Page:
Jump directly to the Content

If you've seen the TV series "Web Therapy," then you get the concept. Instead of meeting at the church office, have your counseling sessions and conferences online. You can meet for prayer, share thoughts on your upcoming sermon, and answer questions about navigating life and faith.

Justin Wise of Monk Development has tried this for a while now. He's hosted group sessions and one-on-one virtual meetings. Here are three of his recommendations for making it work:

1. The shorter the better. Start out with one-hour sessions one day a week. Add another day, not more time, if the demand increases and you want to spend more time in your virtual office.

2. Try one-way visuals. Use a service that allows one-way visual communication: they can see you but you can't see them. People want to know someone's there and still want to have a bit of anonymity.

3. Avoid interruptions. Wise was praying for someone online when a co-worker barged into his office asking a question about office supplies. Treat this ...

Subscriber access only You have reached the end of this Article Preview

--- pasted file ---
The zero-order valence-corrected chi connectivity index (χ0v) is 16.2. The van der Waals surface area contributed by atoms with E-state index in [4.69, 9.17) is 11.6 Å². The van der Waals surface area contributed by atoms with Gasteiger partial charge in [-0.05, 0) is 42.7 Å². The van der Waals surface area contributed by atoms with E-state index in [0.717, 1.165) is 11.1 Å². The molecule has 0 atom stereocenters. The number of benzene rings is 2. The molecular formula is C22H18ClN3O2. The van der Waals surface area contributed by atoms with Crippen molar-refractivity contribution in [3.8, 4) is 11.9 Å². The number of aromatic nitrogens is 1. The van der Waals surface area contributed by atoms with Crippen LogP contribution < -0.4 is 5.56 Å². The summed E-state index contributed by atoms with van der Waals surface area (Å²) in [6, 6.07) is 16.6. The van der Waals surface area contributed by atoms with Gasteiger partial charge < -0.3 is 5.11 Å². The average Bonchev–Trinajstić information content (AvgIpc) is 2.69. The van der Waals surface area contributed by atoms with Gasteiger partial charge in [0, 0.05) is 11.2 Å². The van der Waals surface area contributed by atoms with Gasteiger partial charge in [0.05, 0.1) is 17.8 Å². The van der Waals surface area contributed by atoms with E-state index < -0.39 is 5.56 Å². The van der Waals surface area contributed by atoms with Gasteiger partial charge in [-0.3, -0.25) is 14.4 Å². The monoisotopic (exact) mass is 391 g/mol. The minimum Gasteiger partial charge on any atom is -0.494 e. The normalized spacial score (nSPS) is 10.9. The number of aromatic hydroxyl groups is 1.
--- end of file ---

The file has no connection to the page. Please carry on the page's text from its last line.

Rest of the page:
To continue reading, subscribe to Christianity Today magazine. Subscribers have full digital access to CT Pastors articles.

From Issue:Fall 2012: Ministry's Core
Homepage Subscription Panel

Read These Next

Related
Is This My Father's World?
Is This My Father's World?
From the Magazine
I Wasn’t ‘Tough’ Enough for My Street-Fighting Family. God Showed Me I Didn’t Have to Be.
I Wasn’t ‘Tough’ Enough for My Street-Fighting Family. God Showed Me I Didn’t Have to Be.
How a quiet, bookish kid came to faith while living among rageaholics.
Editor's Pick
Hard-Copy Bibles Aren’t Just Nostalgic
Hard-Copy Bibles Aren’t Just Nostalgic
As a seminary professor, I’m requiring the physical book in class. Church should do the same.
close